Finally, and in line with the latter, you should have thorough surgical templates, whether dictated or typed, that you can deploy efficiently. As I mentioned previously, especially when you’re starting out, minimize logistical cognitive fatigue and focus on the surgery, not on writing a novel from scratch after a case is completed.


In chess, the middlegame follows the opening. There is no clear line between the opening and the middlegame. For surgeons, the middle game is the actual surgery. Once you start the surgery, there’s no going back. You can suture close a sclerotomy, but you can’t undo it! Consequently, the most important part of surgical success is your plan. This is, without a doubt, the most important pearl for surgical success I have learned. A famous quote attributed to Abraham Lincoln states: “Give me six hours to chop down a tree and I will spend the first four sharpening the axe.” Surgical success is very much aligned with this sentiment. Ask a senior surgeon or mentor how their OR day went, and you will commonly hear, “No surprises.” This is what you want. “No surprises” doesn’t mean that you performed a perfect surgery, but rather that you had a game plan to account for the myriad of issues that may arise.

Although we could easily put this thesis of surgical preparation in the opening, I believe it to be of such crucial nature to the actual surgery that it should be the cornerstone of your surgery. Be ready! Spend the majority of your time planning so that your execution is smooth, efficient, and free of surprises.


By the endgame, you have completed the task at hand and you’re ready to close. I’m not dogmatic about any one approach or technique, because the preferred technique should be the one that — in your hands — achieves the best outcomes. Be cognizant of difficulties you encountered, and track your cases. Be aware of your outcomes and complications as they compare to your peers and the literature.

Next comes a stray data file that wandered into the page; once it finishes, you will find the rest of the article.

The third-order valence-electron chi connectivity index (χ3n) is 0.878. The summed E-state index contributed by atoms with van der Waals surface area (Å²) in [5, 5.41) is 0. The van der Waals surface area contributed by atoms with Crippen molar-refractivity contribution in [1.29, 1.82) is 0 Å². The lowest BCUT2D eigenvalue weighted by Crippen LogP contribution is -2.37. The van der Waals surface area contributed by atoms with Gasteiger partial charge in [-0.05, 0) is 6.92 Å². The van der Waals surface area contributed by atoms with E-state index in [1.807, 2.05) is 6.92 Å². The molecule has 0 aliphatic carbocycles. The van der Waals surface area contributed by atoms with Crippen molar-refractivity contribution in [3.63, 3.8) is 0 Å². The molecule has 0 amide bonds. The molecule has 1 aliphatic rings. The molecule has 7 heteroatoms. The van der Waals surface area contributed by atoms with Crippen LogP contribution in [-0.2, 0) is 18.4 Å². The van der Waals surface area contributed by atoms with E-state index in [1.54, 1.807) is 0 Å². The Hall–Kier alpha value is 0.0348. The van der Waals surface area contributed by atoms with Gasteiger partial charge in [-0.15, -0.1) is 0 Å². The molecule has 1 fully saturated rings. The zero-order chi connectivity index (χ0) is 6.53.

In discussing cases with fellows and colleagues, we can see that, most of the time, complications follow Hanlon’s Razor: “Never attribute to malice that which is adequately explained by stupidity.” Failing to address a surgical complexity — whether by denial or assumption — usually leads to larger issues than the initial bump in the road. Manage complex cases or difficult surgical maneuvers with measured and reasoned decisions. These are not the times to throw caution to the wind and hope for the best. Make every effort to be accountable for every move you make while operating.

Of course, no matter how prepared you are, complications will arise. If you’re like me, I guarantee that you won’t remember the 99 successful retinal detachments you repaired but will instead be haunted by the one or two that failed. This is fine as long as it doesn’t impair our ability to succeed in the next case. Learn with a constant goal of improving and progressing. What you cannot do is carry over impairment to the next patient —they deserve better.

Finally, part of the endgame is what happens to your patients after they leave the operating room. Be clear with postoperative instructions (positioning, drops, follow-up appointment, and so on). The goal is twofold: First, it will avoid numerous calls from perioperative staff about patients; second, it allows patients to go home feeling confident and trusting in the care they received. ■